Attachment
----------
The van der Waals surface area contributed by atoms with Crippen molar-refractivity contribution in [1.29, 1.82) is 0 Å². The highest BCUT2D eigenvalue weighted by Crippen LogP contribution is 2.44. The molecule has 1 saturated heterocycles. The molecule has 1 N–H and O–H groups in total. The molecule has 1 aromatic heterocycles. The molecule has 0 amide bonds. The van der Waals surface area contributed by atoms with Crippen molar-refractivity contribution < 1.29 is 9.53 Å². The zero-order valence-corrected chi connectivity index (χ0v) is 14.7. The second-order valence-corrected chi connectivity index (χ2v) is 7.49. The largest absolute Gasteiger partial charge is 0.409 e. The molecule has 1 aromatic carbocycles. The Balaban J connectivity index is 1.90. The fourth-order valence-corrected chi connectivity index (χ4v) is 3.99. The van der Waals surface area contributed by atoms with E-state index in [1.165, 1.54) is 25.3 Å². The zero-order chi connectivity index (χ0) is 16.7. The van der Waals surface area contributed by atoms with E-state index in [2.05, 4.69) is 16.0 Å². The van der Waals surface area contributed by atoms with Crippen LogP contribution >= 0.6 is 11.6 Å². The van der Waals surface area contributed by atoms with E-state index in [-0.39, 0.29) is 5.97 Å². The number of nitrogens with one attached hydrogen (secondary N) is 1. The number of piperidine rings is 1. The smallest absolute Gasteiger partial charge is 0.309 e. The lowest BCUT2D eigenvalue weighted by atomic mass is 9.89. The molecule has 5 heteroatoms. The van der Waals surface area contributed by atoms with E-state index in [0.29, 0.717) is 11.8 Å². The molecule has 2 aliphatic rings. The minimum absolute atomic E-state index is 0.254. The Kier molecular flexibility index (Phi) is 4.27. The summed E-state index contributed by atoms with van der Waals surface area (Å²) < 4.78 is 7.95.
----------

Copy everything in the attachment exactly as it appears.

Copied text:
The van der Waals surface area contributed by atoms with Crippen molar-refractivity contribution in [1.29, 1.82) is 0 Å². The highest BCUT2D eigenvalue weighted by Crippen LogP contribution is 2.44. The molecule has 1 saturated heterocycles. The molecule has 1 N–H and O–H groups in total. The molecule has 1 aromatic heterocycles. The molecule has 0 amide bonds. The van der Waals surface area contributed by atoms with Crippen molar-refractivity contribution < 1.29 is 9.53 Å². The zero-order valence-corrected chi connectivity index (χ0v) is 14.7. The second-order valence-corrected chi connectivity index (χ2v) is 7.49. The largest absolute Gasteiger partial charge is 0.409 e. The molecule has 1 aromatic carbocycles. The Balaban J connectivity index is 1.90. The fourth-order valence-corrected chi connectivity index (χ4v) is 3.99. The van der Waals surface area contributed by atoms with E-state index in [1.165, 1.54) is 25.3 Å². The zero-order chi connectivity index (χ0) is 16.7. The van der Waals surface area contributed by atoms with E-state index in [2.05, 4.69) is 16.0 Å². The van der Waals surface area contributed by atoms with Crippen LogP contribution >= 0.6 is 11.6 Å². The van der Waals surface area contributed by atoms with E-state index in [-0.39, 0.29) is 5.97 Å². The number of nitrogens with one attached hydrogen (secondary N) is 1. The number of piperidine rings is 1. The smallest absolute Gasteiger partial charge is 0.309 e. The lowest BCUT2D eigenvalue weighted by atomic mass is 9.89. The molecule has 5 heteroatoms. The van der Waals surface area contributed by atoms with E-state index in [0.29, 0.717) is 11.8 Å². The molecule has 2 aliphatic rings. The minimum absolute atomic E-state index is 0.254. The Kier molecular flexibility index (Phi) is 4.27. The summed E-state index contributed by atoms with van der Waals surface area (Å²) < 4.78 is 7.95.